Temporal Modeling (Part 3)

Terry   Halpin
Terry Halpin Professor of Computer Science, INTI International University (Malaysia) Read Author Bio || Read All Articles by Terry Halpin

This is the third in a series of articles on the impact of time on the conceptual modeling of business domains.  The first article[6] discussed the temporal data types instant (point in time), interval (duration of time), and period (anchored duration of time), classified temporal object types into once-only (e.g., Date) and repeatable (e.g., WeekDay) object types, and discussed four kinds of fact type: definitional (truth of instances is a matter of definition), once-only (instances correspond to a single event), repeatable (instances may correspond to multiple events), and time-deictic (the meaning of instances depends on the time of utterance/inscription).  It then showed how to model temporal details about point events or period events underlying instances of once-only fact types that are unchangeable.  The second article[7] examined the modeling of temporal information about events underlying changeable fact types (their non-null fact populations may change over time, by replacing, adding, or deleting facts) that are initially functional (n:1 or 1:1 associations).

The focus of this third article is on maintaining history of changeable fact types that are non-functional (e.g. m:n binaries, or higher arity fact types).  Three graphical notations are used for examples:  second generation Object-Role Modeling (ORM 2)[4] [5] as supported by the open source (Neumont ORM Architect) NORMA tool[3] [8]; the Unified Modeling Language (UML)[9]; and the Barker notation[1] for Entity-Relationship Modeling (ER)[2].

Maintaining History of Non-functional, Changeable Fact Types

Figure 1 shows a number of ways one might try to model visits of employees to countries, assuming that we know the start date for each visit.  Since some visits might still be in progress, an end date for a visit is optional.  Figure 1(a) models Visit as an objectified association in ORM, and Figure 1(b) takes a similar approach in UML, modeling Visit as an association class.  The "{P}" notation is a non-standard extension to UML to indicate a primary identifier.

As an alternative, Figure 1(c) models Visit as a co-referenced entity type in ORM.  The circled double-bar depicts a preferred, external uniqueness constraint, indicating that any instance of Visit may be identified by combining the employee visitor with the country visited.  Figure 1(d) takes a similar approach in UML, modeling Visit as a Class with associations to Employee and Country.  Since UML has no graphical way to depict an external uniqueness constraint, this constraint is captured in a note.

Figure 1(e) adopts a similar approach to the class diagram in Figure 1(d), but uses the Barker ER notation.  The strokes "|" on the association lines indicates that these associations with Employee and Country provide the primary identifier for Visit.  Unlike ORM and UML, Barker ER does not support objectification, so it has no analog to the (a) and (b) models.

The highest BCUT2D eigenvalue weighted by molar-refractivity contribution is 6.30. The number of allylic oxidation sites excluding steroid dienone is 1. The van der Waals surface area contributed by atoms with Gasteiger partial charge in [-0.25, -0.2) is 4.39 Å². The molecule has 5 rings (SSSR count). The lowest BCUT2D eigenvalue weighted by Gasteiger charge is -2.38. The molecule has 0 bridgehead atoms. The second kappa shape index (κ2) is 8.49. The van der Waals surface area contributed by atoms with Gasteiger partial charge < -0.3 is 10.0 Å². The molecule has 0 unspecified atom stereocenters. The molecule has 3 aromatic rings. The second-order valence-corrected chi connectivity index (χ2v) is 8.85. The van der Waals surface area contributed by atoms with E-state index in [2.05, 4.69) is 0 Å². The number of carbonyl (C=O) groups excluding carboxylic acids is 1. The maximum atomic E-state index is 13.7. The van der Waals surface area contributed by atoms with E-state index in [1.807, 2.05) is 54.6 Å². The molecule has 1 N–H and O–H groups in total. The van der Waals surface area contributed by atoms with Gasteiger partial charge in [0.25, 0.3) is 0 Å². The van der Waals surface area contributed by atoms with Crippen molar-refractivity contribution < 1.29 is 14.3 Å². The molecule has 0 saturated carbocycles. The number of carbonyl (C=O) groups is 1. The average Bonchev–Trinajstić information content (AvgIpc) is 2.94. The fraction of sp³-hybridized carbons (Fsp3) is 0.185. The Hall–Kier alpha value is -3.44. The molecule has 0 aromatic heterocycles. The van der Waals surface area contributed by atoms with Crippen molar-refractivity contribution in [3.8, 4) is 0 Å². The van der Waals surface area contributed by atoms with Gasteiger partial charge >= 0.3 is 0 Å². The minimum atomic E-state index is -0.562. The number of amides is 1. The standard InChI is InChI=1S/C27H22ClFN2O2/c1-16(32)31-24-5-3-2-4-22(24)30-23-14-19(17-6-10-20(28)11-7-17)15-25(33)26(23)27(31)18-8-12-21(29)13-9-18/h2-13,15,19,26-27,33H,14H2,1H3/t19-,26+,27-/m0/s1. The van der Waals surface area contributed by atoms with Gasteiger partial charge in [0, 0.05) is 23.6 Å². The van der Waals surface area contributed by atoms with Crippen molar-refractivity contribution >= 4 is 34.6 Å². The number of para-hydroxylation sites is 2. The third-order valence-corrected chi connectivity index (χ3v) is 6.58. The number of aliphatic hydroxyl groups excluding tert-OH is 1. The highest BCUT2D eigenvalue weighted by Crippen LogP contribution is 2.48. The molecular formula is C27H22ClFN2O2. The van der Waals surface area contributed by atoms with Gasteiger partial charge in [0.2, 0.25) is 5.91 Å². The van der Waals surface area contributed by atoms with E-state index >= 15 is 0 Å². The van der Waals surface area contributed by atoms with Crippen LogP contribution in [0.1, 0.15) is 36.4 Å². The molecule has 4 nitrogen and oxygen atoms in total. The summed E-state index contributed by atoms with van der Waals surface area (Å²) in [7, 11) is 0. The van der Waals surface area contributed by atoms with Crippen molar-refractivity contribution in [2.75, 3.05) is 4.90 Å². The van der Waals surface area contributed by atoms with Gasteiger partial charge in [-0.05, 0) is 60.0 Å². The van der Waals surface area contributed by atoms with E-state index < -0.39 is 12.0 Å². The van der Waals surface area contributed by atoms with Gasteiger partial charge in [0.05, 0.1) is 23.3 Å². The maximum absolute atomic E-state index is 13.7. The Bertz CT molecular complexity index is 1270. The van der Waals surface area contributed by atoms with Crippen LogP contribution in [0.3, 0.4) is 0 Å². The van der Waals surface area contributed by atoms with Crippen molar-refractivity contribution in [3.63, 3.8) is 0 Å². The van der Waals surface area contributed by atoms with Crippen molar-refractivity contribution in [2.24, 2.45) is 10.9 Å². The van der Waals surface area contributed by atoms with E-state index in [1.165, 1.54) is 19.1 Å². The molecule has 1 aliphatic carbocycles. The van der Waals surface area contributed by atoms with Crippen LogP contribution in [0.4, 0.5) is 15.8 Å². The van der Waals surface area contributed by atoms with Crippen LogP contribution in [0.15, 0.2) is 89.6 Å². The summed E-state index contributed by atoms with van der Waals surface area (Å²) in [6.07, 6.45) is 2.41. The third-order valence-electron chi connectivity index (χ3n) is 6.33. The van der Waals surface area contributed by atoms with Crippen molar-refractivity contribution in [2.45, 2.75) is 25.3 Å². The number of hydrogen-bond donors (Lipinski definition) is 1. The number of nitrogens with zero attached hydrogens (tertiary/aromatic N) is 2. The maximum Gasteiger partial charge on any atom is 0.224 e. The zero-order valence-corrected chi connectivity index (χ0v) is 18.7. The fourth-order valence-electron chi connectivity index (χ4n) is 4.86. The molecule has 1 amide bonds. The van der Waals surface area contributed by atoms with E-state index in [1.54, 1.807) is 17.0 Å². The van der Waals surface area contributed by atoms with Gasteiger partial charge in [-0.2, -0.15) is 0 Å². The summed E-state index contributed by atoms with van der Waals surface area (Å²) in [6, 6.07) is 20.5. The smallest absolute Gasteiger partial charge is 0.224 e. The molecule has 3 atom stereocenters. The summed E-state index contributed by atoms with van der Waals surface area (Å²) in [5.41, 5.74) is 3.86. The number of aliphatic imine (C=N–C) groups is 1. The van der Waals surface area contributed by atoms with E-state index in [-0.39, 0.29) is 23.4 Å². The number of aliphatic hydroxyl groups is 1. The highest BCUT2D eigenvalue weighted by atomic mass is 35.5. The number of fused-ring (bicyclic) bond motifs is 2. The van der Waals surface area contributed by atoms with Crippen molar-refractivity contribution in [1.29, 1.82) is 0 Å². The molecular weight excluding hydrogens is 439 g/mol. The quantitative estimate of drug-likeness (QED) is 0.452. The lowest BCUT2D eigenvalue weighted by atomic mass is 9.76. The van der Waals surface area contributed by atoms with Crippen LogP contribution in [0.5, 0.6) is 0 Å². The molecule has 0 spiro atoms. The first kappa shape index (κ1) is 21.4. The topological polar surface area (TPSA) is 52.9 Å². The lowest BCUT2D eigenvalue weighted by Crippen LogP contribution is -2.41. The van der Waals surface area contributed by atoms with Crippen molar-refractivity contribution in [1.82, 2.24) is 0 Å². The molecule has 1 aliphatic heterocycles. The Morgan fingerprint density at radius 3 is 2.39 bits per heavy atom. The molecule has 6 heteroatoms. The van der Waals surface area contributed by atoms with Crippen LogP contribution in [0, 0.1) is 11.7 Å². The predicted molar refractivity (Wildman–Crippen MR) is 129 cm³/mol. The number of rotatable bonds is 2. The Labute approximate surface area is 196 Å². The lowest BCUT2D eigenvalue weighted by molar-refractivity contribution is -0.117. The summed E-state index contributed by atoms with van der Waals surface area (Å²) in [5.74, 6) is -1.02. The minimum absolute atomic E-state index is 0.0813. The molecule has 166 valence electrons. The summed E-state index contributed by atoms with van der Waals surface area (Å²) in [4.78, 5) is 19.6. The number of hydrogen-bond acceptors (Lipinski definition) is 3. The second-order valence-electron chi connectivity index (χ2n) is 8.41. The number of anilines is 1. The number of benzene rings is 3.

These models are similar to ones discussed in an earlier article [6].  It should be obvious however, that all of these models have a potential problem.  You might like to identify this problem for yourself before reading on.

The main difference between the ORM model in Figure 1(a) and examples in earlier articles is that the fact type Employee visited Country is non-functional (in this case m:n) and repeatable.  For example, I have visited Belgium several times.  Suppose my employee number is 1001.  The fact instance Employee '1001' visited Country 'BE' may be repeated, with one occurrence for each of my visits to Belgium.  But the uniqueness constraint spanning the roles of the fact type Employee visited Country requires that such a fact instance appears at most once in any population of the fact type.  In other words the model in Figure 1(a) has no way to record multiple visits to the same country by the same employee.  The same is true of all the other variations in Figure 1 -- they wrongly assume that a visit may be identified simply by combining the visitor with the country visited.  If we are not interested in recording repeated visits, then no change is needed.  But suppose we do want to record a full history of visits.  How do we do this?  Try answering this yourself before reading on.

Figure 1.  Some attempts to model visits in (a) ORM, (b) UML, (c) ORM, (d) UML, and (e) Barker ER.

There are at least three ways to resolve this problem.  The first approach is to include a distinguishing temporal role as part of the identifier.  For example, assuming that each employee starts to visit at most one country on any given date, we may identify a visit by combining the visitor, the country visited, and the start date of the visit.  The ORM solutions are now remodeled as shown in Figure 2.  The additional external uniqueness constraint (circled bar) indicates that where a visit end date exists, each combination of visitor, country visited, and end date applies to at most one visit.

Figure 2.  ORM models including start date as part of the identifier for Visit.

The UML and Barker ER versions of the co-referenced approach in Figure 2(b) are shown in Figure 3.  UML has no graphic for either external uniqueness constraint so these are captured informally in a note.  They could be specified formally in UML's Object Constraint Language (OCL)[10] but the formulae are likely to be unintelligible to non-technical domain experts.  The Barker ER version uses an octothorpe "#" to include start-date in the primary identifier, but has no way to specify the external uniqueness constraint involving end-date.